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13 Best Pearl Barley Substitutes in Stew, Salad, and More

Barley has to be one of the most versatile whole grains. This ancient yet valuable grain comes in handy as a food staple, and for beer lovers, it’s much more than food.

However, a form of barley that is just as useful is our focus for this article- pearl barley. We will discuss 13 substitutes for pearl barley that fit different criteria. Let’s get to it.

15-Second Summary

  1. Pearl Barley substitutes for soups and stews include corn, brown rice, amaranth, and sorghum.
  2. For salads and pilafs include farro, couscous, and bulgur wheat.
  3. For oatmeal and porridge are oat, quinoa, buckwheat, and millet.
  4. Gluten-containing substitutes are couscous and bulgur wheat.

For soups and stews

For salads and pilafs

For porridge and oatmeal



brown rice





bulgur wheat






bulgur wheat

Pilafs are rice or wheat dishes made from stock or broth, with added spice and vegetables or meat. Usually, they have a non-conventional technique of cooking grains.

What Can You Substitute for Pearl Barley?

One of the reasons most people want a substitute for pearl barley is its gluten content. Other reasons could be cost-effective substitutes, specific food requirements, or if they want the best replacement. So, we would provide gluten-free substitutes as well as others.

1. Corn

corn on the cob

Delicious corn is our first recommendation. This is a delicacy in most parts of the world and a fantastic gluten-free replacement for pearl barley.

Health Benefits

Corn is rich in fiber, antioxidants, protein, thiamin, Vitamin B6, etc. It’s quite a satisfying replacement with its unique flavor.

Where to Use for

  • Sweet corn is used to replace pearl barley in salads.
  • The boiled cornmeal – polenta is usually used as a thickener for stews and soups.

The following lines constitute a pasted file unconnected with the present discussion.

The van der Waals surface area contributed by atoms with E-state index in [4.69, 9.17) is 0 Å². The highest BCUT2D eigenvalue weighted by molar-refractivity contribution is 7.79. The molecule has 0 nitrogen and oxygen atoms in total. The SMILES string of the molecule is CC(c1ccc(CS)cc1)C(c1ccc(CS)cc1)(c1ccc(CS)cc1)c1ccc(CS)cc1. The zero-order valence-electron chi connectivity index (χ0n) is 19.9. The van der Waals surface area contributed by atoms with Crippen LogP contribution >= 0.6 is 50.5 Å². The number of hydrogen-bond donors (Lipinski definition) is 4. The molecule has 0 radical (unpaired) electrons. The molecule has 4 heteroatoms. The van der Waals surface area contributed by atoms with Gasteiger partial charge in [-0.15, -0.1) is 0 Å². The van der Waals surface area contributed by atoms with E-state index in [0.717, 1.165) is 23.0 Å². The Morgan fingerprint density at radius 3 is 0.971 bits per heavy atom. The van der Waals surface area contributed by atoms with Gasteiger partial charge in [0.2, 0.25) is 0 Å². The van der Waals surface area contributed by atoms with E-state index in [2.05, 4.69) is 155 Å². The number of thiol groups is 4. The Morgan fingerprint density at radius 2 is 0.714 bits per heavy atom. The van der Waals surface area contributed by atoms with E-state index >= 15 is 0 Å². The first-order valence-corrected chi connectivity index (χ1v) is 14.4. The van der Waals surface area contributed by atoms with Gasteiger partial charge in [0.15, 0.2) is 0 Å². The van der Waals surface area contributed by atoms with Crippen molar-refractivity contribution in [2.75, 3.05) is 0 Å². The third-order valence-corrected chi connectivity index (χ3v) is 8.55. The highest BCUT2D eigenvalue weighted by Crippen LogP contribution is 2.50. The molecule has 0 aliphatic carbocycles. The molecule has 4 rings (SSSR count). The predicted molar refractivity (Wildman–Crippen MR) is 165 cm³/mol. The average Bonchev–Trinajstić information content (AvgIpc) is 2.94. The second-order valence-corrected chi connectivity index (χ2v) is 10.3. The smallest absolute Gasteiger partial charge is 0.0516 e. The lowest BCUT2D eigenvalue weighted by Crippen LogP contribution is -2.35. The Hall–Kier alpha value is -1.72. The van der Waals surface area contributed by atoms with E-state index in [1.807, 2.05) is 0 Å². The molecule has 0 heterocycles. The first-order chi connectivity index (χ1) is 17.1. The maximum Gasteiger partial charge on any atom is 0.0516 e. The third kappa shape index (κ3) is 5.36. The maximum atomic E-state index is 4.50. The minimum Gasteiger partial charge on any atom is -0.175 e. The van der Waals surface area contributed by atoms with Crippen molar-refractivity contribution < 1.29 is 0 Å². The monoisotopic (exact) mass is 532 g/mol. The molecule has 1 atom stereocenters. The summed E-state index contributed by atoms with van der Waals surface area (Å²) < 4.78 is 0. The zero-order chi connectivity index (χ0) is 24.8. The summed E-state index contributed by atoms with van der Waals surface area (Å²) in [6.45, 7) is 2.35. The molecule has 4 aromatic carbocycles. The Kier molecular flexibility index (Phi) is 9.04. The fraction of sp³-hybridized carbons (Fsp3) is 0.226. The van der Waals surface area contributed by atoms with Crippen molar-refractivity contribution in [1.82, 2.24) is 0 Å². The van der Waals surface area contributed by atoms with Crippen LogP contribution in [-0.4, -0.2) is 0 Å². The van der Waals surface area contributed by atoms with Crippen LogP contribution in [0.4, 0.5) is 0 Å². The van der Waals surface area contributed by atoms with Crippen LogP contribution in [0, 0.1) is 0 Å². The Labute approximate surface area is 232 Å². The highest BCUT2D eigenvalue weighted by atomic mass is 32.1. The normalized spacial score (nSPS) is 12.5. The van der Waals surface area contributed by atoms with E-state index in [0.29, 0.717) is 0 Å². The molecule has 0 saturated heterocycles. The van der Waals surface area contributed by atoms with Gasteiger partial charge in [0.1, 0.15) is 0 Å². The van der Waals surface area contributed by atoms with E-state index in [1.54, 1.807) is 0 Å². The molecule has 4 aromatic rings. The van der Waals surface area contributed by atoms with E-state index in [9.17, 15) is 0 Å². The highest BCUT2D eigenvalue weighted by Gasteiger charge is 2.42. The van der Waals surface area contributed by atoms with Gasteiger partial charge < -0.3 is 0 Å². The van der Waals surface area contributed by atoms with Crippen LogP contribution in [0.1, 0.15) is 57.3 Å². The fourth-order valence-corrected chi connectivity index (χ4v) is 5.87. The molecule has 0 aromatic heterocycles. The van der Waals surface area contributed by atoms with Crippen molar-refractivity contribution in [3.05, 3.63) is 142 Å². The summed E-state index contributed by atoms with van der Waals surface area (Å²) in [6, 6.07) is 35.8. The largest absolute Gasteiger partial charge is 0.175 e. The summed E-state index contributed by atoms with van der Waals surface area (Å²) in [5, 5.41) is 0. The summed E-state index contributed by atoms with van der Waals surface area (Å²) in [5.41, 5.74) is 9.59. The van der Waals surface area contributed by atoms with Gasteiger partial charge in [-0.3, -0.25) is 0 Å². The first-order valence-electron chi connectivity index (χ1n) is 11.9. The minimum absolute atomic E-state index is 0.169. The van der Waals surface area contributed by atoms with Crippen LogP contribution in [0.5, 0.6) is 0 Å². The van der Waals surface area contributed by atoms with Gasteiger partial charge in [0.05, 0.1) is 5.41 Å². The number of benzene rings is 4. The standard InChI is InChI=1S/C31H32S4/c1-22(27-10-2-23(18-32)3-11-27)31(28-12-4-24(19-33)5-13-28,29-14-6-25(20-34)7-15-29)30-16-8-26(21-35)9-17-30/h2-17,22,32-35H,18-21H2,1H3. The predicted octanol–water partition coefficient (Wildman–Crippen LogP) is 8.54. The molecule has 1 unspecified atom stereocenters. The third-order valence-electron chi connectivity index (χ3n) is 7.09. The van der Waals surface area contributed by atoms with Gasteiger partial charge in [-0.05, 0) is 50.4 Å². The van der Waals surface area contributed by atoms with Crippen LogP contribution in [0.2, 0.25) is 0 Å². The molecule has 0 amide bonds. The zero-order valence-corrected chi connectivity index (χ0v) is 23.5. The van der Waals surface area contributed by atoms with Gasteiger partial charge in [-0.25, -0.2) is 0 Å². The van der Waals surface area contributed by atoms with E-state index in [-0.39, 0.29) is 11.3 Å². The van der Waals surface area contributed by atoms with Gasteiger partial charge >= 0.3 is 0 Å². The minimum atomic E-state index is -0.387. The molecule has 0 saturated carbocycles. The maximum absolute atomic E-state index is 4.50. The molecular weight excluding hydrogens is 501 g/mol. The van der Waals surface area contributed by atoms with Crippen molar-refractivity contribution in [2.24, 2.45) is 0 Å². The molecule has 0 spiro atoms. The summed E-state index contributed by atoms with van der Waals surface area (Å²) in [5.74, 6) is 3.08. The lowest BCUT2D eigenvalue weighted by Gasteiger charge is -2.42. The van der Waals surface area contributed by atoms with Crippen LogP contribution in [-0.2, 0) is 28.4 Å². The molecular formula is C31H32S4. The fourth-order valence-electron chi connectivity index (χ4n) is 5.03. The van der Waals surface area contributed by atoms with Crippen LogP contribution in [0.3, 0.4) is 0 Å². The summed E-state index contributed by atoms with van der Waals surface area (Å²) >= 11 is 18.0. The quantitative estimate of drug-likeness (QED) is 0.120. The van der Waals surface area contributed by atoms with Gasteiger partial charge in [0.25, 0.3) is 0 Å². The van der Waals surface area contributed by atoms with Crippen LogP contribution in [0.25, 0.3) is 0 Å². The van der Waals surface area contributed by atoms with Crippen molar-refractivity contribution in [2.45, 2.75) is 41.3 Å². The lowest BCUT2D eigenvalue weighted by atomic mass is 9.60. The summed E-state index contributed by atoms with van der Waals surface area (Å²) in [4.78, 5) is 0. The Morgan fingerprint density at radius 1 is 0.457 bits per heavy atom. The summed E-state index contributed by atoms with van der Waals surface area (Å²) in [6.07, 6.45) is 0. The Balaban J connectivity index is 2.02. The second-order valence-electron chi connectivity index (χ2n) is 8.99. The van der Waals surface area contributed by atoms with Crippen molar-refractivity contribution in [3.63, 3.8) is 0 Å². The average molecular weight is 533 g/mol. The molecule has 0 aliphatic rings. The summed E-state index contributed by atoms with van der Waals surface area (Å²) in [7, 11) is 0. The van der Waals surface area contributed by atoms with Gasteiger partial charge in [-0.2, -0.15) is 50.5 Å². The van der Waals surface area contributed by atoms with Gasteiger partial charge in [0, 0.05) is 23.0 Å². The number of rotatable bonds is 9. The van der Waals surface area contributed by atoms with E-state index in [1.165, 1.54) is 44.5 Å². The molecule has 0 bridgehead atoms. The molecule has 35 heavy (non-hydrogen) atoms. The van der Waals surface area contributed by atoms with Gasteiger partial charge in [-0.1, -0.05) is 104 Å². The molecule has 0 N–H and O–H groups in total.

2. Brown Rice

cooked brown rice

Rice is another staple in most households worldwide. Brown rice is a form of rice with its germ and bran intact. This factor makes it especially rich in fiber.

Health Benefits

Other nutrients like manganese and selenium are obtained from brown rice. Although it doesn’t have thickening abilities like corn, it works great as a gluten-free substitute for pearl barley.

Where to Use for

Brown rice makes fantastic baked goods like muffins, cakes, pancakes, etc. It can stand alone as a side dish to vegetables, stew, soup, meat, etc.

Unlike white rice, brown rice is more fibrous, with a chewy texture making it a better replacement for pearl barley.

3. Amaranth


A protein-packed ancient grain from Argentina works excellent as an alternative to pearl barley. Amaranth works perfectly because it has a chewy texture with a nutty flavor similar to pearl. It’s also gluten-free and cooks quickly.

Health Benefits

Amaranth contains antioxidants, fiber, and micronutrients.

Where to Use for

Amaranth is a great thickening agent for stews and soups. It can be added to salads, bread, and pasta recipes. You can even add it to sandwiches.

4. Sorghum


Despite its African origin, sorghum is primarily produced in the USA after its discovery as a gluten-free, healthy grain.

Sorghum can be replaced in recipes that call for buckwheat, quinoa, and pearl barley. It is prepared in a similar way to how rice is prepared. Due to its distinct nutty taste, it works as a great pearl barley substitute.

Health Benefits

It is packed with nutrients like vitamins, fiber, proteins, magnesium, complex carbohydrates, etc.

Where to Use for

Use sorghum in soups, stews, side dishes, and on its own.

5. Millet


Millet is another ancient seed grain that can serve as a gluten-free substitute for pearl barley. Millet grains are small and round; they look like corn kernels.

Millet is a sweet grain with a nutty flavor. Its flavor is not similar to barley, so if you can’t stand the taste of barley, millet is your best bet.

Where to Use for

On the plus side, millet takes on the flavor of whatever recipe you add it to. Its texture is like that of mashed potatoes, unlike barley, which is chewy. Millet is a great iron source, among other nutrients.  

How to Substitute

Take note that when cooked, millet expands, so if you intend to cook 1 cup of millet, you might want to measure ¼ or ½ a cup.

Apart from its nutritional value, millet is an inexpensive gluten-free replacement for pearl barley if you cook on a budget.

6. Oats


You probably have oats in your kitchen and haven’t thought of them as a pearl barley substitute; well, they are.

They may not have a nutty flavor like pearl barley, but they have similar chewiness.

Health Benefits